These 9 creative interview questions conjure up crucial information about any job seeker. (Ask them before you make an offer you will regret)

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Recently, I wrote about some of the best interview questions Inc.com has presented over the years. And I asked readers who had other suggestions to let me know.

Wow, have you ever delivered. Today we’re going to start sharing some of the answers, starting with nine of the most unusual interview questions – creative ideas that spark ideas, yet are offbeat enough that candidates probably don’t show up for interviews. hiring with standard responses.

Feel free to use these questions as they are. But maybe even better, use them as a starting point to find your own creative questions.

1. “If you could kick a state out of the United States, which one would you choose and why? “

Out of curiosity, you might be interested in whether a candidate really thinks we’d be better off without North Dakota or Alabama. But it is of course a question of seeing how the applicant thinks, and sometimes even what he believes.

“I’ve heard candidates respond with tax perspectives, gut perspectives, experiential perspectives, and sometimes even downright obnoxious perspectives,” said Taylor Kerby, founder of Something Great Marketing, who suggested the question. “Ultimately, it can tell you if the candidate would fit the job well and, sometimes more importantly, fit the culture of your company.”

2. “A screwdriver and screw together cost $ 2.20. The screwdriver costs $ 2 more than the screw. How much does the screw cost? ”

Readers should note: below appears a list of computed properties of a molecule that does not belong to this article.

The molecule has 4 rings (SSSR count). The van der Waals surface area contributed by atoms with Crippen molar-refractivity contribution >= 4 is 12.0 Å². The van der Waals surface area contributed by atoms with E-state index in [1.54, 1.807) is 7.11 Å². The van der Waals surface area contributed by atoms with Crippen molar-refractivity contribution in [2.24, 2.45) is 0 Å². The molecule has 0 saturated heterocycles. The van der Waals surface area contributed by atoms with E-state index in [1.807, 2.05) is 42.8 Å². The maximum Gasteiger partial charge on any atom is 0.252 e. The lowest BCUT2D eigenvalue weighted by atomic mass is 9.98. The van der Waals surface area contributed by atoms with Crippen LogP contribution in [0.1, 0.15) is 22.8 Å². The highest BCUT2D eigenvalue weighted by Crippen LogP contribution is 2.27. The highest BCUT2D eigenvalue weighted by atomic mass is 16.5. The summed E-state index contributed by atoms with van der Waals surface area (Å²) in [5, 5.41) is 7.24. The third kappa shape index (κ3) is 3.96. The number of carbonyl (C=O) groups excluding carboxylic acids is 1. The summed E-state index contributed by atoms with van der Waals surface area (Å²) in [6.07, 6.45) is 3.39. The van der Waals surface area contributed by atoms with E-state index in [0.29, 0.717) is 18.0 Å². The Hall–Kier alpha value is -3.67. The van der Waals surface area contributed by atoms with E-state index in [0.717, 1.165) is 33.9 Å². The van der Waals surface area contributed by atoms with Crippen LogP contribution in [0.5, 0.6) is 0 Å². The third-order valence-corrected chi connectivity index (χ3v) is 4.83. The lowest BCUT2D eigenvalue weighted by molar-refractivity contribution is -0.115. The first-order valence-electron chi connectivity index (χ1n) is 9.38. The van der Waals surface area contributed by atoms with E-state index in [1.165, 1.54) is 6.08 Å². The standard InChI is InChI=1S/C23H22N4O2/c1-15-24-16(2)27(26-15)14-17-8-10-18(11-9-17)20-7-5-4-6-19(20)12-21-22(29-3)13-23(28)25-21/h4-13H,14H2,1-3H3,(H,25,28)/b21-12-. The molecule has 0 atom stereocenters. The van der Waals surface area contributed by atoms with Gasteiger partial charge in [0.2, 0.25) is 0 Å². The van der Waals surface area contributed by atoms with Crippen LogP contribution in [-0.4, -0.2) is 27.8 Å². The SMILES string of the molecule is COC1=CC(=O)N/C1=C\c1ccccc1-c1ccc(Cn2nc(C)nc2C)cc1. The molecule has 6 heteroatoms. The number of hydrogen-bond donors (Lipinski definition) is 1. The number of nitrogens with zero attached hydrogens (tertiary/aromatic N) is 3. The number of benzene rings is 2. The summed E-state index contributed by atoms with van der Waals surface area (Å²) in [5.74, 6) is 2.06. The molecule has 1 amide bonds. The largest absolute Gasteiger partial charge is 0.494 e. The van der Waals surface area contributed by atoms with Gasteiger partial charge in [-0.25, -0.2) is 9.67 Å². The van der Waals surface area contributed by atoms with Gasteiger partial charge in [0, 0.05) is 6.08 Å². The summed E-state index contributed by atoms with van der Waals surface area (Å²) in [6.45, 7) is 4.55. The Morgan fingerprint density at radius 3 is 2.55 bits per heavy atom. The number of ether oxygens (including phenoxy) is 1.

Weird question, of course. It looks like it should be easy. But most people will come to a quick and incorrect answer: 20 cents.

The correct answer is actually 10 cents, and Mark Anderson, CEO of Complete Express Foods, said he would explain the underlying calculations. (If you’re having trouble with this math, here’s an explanation.)

“This question has… everything to do with listening, reading and whether the new recruit will question basic facts and directions,” Anderson explained. “Those who are still arguing [after it’s been explained], you immediately end the interview and wish them success in another business. “

3. “”

I bet the preferred response here isn’t something like “Call him for the day”.

Of course, you’re trying to determine if the candidate can problem-solve, go beyond a job description, and even bring lessons learned elsewhere to the office.

And say Corri Smith, owner of a Charlotte, NC, consulting and events company called Black Wednesday, the question “really stunned people. One girl once sat for a whole minute and then went on. said, “I don’t know. “I don’t know. I don’t have an answer.” It really shows the ability to… create a solution and can also demonstrate how interested they are in doing their job. “

4. “If you were a cereal box, what cereal would you be and why? “(Alternative:” What is your favorite board game? “)

These are two bizarre questions, and you’re probably not at all interested in the ultimate answers. What interests you instead is the thought process and attitude.